The failure is your network, not the talent pool


In the wake George Floyd and Breonna Taylor’s murders, organizations and leaders have been under increasing pressure to assess, acknowledge, and take action to reconcile gaps in diversity and inclusion.

I have been heartened by those who have humbly and vulnerably taken responsibility for their roles in advancing systematic white supremacy and oppression. But for every CEO who laments their failures, there is another making excuses.

Wells Fargo CEO Charlie Scharf is among the most of those leaders. This week, he blamed the lack of diversity at the bank on “a very limited pool of Black talent to recruit from.”

Since 2017, I have lead a high-performing team of digital experts. In that time, only two of my team members have been white. Five (more than half) have been Black.

I have not experienced this “limited pool of Black talent” of which Scharf complains.

The Black team members I have had the pleasure of working alongside for the last three and half years come from well-respected and successful organizations including Hilton, AT&T, and the Kidd Kraddick in the Morning show. One team member who moved on recently went to lead a group at USAA.

I did not hire these folks to meet a diversity quota. They were the most qualified applicants for the job.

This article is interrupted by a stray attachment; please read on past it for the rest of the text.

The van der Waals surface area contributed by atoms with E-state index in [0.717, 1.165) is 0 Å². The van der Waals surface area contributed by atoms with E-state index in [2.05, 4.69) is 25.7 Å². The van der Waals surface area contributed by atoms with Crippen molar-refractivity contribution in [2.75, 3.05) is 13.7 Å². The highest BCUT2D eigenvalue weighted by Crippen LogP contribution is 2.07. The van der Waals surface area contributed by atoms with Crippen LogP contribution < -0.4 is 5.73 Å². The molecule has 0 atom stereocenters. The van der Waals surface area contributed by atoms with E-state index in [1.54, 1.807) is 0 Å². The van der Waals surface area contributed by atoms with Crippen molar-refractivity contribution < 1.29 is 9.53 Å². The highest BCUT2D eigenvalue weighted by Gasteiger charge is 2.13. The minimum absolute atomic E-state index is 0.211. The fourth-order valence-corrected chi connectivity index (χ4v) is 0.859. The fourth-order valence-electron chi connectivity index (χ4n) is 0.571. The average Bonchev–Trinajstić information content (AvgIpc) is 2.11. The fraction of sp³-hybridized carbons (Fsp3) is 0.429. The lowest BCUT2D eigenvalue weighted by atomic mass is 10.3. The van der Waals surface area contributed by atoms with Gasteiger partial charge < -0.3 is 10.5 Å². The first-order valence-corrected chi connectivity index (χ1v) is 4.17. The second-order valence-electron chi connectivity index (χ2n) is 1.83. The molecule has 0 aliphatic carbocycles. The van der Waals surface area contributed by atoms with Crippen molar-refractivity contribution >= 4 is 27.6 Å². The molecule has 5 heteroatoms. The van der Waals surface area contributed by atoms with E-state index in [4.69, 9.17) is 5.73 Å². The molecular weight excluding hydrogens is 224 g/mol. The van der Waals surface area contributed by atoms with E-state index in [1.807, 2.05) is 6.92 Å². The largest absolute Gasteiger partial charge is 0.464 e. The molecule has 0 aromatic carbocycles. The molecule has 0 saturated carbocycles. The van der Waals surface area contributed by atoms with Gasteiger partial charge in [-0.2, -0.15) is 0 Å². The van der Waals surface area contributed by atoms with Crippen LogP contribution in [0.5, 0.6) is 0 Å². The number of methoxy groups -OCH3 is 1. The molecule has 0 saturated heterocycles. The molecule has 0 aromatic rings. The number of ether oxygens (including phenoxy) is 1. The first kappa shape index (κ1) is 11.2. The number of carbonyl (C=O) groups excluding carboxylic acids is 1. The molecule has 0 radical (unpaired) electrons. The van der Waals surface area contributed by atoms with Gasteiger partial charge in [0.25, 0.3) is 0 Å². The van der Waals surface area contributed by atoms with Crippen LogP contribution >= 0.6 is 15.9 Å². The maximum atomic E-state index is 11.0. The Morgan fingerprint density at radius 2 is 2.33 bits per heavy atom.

The root of Wells Fargo’s diversity problem is not the lack of Black talent, but rather the lack of close personal and professional relationships with Black folks among white employees of Wells Fargo.

Every job offer I’ve accepted over the last 11 years happened after someone introduced me to or vouched for me with the hiring manager. And while that’s just my personal anecdote, it’s backed up by a long history of research showing the impact of networks on employment and inequality.

Because white folks are significantly more likely than people from other racial backgrounds to have very limited contact with people who are not from their own raceBlack talent is systematically displaced in favor of white candidates.


White leaders who have an earnest interest in investing in diversity and inclusion must do the work of intentionally expanding their social networks to include people of color. Not by engaging in tokenism and befriending Black folks just to say you have Black friends, but by advocating for structural changes that reduce racial homogeneity in our neighborhoods, our schools, our houses of worship, and our workplaces.


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